End-of-life care and Prop 106

Tuesday, April 25, 2017 04:35 AM
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I’m so sick of being sick, can’t we just get this over with? If you care for patients with serious or terminal illness, you’ve likely heard this or statements like it many times. Delivering the bad news of a terminal diagnosis and responding to a patient’s suffering in the face of approaching death are never easy.

The Colorado End-of-Life Options Act (CO-EoLOA; see Box 1) changed everything about responding to patients’ suffering. The question coming to you might be as oblique as that above or as blunt as: Can you get me that end-of-life prescription? Depending on the position you’ve taken on medical aid in dying (see Box 2), the answer may now ultimately be “yes.”

However, from another perspective, the new law has changed nothing: Any such question requires a compassionate and appropriate response. This article presents insights from the clinical literature and palliative care practice about the desire to hasten death and how to respond to requests for assistance.

There is broad consensus on these points:

  • The desire to hasten death is extremely common among people with serious, progressive, chronic or terminal illness. Mostly the desire is fleeting, tending to reassert when symptoms flare, the disease worsens or surrounding circumstances deteriorate.
  • In about 10 percent of patients, the desire becomes prominent and persistent; in less than 2 percent, it consolidates into suicidal ideation or a determined request for medical assistance in dying.(1)
  • The etiology of this desire is more often psychosocial-existential-spiritual in nature than physical. Pain and symptoms can worsen such a desire, but it mostly arises from depression, hopelessness, loss of pleasure in life’s activities, loss of autonomy and “self-ness,” or feeling a burden on others.(2) These causes or symptoms are identical in patients who commit suicide and those who seek medical aid in dying or euthanasia. The strongest predictors of the desire to hasten death and suicide attempts are hopelessness, depression and loss of meaning and purpose.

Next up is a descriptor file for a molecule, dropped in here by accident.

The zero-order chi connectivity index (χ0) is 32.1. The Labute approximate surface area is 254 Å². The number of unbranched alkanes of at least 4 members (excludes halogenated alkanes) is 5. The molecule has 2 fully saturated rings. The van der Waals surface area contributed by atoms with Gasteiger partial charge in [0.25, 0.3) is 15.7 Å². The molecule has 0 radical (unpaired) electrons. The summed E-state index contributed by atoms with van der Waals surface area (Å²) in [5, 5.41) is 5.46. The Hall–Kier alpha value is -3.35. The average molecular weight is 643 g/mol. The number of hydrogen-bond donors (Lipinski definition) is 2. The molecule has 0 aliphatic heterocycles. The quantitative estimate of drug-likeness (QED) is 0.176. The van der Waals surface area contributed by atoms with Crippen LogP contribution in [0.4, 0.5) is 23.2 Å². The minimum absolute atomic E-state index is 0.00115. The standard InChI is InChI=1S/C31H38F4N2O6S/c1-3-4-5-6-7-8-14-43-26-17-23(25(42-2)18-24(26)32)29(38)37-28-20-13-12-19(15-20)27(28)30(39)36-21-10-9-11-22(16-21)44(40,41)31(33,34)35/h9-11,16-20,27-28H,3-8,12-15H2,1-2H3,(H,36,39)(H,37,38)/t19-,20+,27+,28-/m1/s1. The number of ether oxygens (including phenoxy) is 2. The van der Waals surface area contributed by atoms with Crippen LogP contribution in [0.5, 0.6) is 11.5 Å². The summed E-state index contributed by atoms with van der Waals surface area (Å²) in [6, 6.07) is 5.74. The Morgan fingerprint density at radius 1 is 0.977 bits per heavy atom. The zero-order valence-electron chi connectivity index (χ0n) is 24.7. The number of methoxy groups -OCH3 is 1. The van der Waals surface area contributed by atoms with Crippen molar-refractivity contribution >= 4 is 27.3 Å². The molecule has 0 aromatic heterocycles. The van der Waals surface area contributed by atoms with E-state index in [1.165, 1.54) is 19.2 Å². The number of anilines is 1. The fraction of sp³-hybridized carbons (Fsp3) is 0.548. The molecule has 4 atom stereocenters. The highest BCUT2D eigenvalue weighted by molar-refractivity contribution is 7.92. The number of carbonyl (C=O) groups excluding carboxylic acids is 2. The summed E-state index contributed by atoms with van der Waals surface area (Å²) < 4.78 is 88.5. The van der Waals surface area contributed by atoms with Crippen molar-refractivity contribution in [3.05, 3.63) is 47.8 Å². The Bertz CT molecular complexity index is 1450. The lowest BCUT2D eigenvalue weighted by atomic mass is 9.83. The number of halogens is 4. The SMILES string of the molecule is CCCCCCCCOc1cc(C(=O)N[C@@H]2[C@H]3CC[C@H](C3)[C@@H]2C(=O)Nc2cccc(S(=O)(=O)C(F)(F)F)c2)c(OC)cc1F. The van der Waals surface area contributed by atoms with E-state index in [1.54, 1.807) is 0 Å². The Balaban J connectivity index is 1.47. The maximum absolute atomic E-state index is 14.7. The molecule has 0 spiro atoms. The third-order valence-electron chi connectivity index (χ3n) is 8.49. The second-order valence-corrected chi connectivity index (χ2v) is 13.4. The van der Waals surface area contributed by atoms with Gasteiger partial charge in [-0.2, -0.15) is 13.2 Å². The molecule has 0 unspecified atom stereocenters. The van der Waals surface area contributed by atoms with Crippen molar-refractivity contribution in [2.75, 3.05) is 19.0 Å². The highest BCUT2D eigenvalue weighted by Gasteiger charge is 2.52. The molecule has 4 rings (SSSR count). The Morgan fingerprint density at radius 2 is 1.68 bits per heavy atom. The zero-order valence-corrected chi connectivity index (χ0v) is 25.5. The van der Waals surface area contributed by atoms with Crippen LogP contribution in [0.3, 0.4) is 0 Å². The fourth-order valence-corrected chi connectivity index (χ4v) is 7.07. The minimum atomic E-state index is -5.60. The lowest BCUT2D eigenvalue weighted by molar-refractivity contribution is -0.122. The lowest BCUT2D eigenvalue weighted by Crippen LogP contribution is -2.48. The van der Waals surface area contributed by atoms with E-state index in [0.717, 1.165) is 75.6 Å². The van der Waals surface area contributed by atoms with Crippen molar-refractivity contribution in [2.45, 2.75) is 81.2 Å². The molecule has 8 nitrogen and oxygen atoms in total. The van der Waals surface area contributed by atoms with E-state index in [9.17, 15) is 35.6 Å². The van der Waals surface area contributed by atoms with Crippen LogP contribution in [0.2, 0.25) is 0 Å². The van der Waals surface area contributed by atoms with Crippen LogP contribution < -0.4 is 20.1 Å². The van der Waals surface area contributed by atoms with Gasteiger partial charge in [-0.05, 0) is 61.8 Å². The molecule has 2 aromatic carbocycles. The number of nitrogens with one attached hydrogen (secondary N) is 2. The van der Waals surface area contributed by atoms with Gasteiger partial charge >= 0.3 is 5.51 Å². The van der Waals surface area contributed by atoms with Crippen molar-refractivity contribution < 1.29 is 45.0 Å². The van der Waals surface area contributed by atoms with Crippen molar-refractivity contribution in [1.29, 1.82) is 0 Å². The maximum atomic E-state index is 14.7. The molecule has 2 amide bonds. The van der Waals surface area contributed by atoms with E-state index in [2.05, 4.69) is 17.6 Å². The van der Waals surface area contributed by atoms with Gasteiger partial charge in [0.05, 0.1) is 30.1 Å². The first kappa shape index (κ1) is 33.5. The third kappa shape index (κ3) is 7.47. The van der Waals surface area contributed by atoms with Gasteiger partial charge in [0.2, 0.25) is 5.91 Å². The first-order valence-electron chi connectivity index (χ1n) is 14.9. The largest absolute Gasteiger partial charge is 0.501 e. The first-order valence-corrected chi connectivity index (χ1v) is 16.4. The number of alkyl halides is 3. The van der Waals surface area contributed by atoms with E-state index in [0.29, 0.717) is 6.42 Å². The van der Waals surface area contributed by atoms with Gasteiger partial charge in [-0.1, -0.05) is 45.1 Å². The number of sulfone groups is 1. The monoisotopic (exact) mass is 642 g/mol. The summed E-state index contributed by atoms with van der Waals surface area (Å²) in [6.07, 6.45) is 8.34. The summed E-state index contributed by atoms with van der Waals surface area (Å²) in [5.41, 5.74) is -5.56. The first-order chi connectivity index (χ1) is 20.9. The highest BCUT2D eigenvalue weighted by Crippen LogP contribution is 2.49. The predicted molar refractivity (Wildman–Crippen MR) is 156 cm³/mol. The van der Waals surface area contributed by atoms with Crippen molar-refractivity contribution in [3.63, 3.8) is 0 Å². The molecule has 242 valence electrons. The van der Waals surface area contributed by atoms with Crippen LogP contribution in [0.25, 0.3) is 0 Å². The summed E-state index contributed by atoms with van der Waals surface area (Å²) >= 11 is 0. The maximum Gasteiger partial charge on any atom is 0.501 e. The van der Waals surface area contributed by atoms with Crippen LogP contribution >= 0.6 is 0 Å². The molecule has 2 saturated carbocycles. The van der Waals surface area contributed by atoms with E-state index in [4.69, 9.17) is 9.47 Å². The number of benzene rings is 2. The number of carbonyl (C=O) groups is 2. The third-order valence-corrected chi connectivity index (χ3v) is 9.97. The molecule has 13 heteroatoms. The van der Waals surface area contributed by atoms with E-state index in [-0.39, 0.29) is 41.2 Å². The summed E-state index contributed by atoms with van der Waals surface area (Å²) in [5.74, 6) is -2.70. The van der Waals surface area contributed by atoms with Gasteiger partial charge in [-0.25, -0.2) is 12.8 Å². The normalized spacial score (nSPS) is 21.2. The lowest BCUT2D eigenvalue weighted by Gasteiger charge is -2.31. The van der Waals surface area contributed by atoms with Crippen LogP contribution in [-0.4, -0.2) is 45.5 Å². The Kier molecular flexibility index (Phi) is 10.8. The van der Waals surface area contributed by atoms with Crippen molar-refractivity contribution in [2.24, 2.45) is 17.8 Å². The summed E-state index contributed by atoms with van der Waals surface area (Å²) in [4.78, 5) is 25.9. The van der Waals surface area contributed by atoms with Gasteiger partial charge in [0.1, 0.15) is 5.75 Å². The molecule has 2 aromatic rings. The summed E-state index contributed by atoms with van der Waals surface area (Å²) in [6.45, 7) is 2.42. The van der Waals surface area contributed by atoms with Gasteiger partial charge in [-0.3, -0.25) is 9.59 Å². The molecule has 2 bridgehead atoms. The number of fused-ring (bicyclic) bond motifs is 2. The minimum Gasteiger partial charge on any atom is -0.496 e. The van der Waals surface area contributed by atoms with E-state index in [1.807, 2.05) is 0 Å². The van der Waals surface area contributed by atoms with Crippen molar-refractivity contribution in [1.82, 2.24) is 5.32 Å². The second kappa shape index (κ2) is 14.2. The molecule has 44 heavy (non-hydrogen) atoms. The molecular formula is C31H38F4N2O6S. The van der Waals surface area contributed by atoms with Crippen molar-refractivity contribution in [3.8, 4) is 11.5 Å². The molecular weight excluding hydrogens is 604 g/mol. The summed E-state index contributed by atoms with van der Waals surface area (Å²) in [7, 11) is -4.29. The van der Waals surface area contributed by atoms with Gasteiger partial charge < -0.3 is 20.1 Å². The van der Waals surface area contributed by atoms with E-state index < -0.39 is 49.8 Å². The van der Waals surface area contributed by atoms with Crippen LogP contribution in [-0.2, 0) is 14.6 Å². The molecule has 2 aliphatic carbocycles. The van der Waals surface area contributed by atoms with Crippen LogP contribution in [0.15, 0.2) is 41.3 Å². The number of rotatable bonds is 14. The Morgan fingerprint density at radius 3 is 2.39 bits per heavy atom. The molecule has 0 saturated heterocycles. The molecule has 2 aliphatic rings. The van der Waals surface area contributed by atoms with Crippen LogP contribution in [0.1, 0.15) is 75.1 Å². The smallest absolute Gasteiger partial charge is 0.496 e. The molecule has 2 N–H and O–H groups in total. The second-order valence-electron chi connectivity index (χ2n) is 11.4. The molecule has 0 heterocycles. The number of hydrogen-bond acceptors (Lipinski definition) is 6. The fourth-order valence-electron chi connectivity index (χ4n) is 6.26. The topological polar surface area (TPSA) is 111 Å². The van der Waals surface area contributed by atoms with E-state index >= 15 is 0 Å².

• Specific interventions to accelerate treatment for depression, strengthen patient autonomy, relieve caregiver burden, enhance dignity, and reframe meaning and hope are available and effective.
  • Even explicit requests for help in dying are “paradoxically, requests for help with living.”(3) When such expressions are heard as the proverbial cry for help and efforts are made to alleviate suffering, the desire to die dissipates—even when the efforts are not 100 percent successful. The mere presence of a compassionate listening ear and sincere attempts to address concerns are balm.

It’s also common for physicians to be uncomfortable engaging with their patients’ expressions of hopelessness, suffering and desire to hasten death. This discomfort has several origins:

  • Perceived lack of time, clinical skills or knowledge of the related issues.
  • Conviction that addressing psychosocial-existential-spiritual issues is beyond the scope of the physician–patient relationship.
  • Assumption that depression and hopelessness in the face of inevitable death are not “problems” that are possible to fix.

Such reactions amount to a kind of “therapeutic nihilism”(4) that leaves patients feeling abandoned in their suffering and only serves to exacerbate a desire to die.

A number of frameworks for appropriate responses are offered for clinicians in different disciplines (see extended list of references below; noted with an asterisk). Here is a general outline: